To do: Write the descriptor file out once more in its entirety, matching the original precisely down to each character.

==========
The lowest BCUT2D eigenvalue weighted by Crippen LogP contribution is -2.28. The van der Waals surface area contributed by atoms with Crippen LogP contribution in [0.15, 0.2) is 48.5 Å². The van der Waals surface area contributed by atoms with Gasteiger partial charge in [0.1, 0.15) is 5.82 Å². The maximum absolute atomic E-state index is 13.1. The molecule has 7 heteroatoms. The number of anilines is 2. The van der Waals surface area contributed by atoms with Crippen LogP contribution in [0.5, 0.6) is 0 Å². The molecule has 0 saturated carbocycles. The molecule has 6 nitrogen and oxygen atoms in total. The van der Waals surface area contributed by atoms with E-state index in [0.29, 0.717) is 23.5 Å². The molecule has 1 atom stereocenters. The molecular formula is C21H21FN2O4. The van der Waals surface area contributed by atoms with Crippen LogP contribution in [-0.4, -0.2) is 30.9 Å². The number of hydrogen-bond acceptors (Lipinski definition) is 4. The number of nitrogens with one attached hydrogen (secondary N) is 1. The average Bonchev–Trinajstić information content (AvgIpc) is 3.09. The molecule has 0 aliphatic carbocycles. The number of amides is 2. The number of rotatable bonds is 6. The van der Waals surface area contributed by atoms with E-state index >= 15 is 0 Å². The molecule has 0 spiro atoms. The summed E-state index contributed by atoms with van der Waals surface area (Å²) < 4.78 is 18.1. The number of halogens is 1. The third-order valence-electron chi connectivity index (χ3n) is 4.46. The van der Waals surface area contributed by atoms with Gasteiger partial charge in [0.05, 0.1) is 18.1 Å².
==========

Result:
The lowest BCUT2D eigenvalue weighted by Crippen LogP contribution is -2.28. The van der Waals surface area contributed by atoms with Crippen LogP contribution in [0.15, 0.2) is 48.5 Å². The van der Waals surface area contributed by atoms with Gasteiger partial charge in [0.1, 0.15) is 5.82 Å². The maximum absolute atomic E-state index is 13.1. The molecule has 7 heteroatoms. The number of anilines is 2. The van der Waals surface area contributed by atoms with Crippen LogP contribution in [0.5, 0.6) is 0 Å². The molecule has 0 saturated carbocycles. The molecule has 6 nitrogen and oxygen atoms in total. The van der Waals surface area contributed by atoms with E-state index in [0.29, 0.717) is 23.5 Å². The molecule has 1 atom stereocenters. The molecular formula is C21H21FN2O4. The van der Waals surface area contributed by atoms with Crippen LogP contribution in [-0.4, -0.2) is 30.9 Å². The number of hydrogen-bond acceptors (Lipinski definition) is 4. The number of nitrogens with one attached hydrogen (secondary N) is 1. The average Bonchev–Trinajstić information content (AvgIpc) is 3.09. The molecule has 0 aliphatic carbocycles. The number of amides is 2. The number of rotatable bonds is 6. The van der Waals surface area contributed by atoms with E-state index >= 15 is 0 Å². The molecule has 0 spiro atoms. The summed E-state index contributed by atoms with van der Waals surface area (Å²) < 4.78 is 18.1. The number of halogens is 1. The third-order valence-electron chi connectivity index (χ3n) is 4.46. The van der Waals surface area contributed by atoms with Gasteiger partial charge in [0.05, 0.1) is 18.1 Å².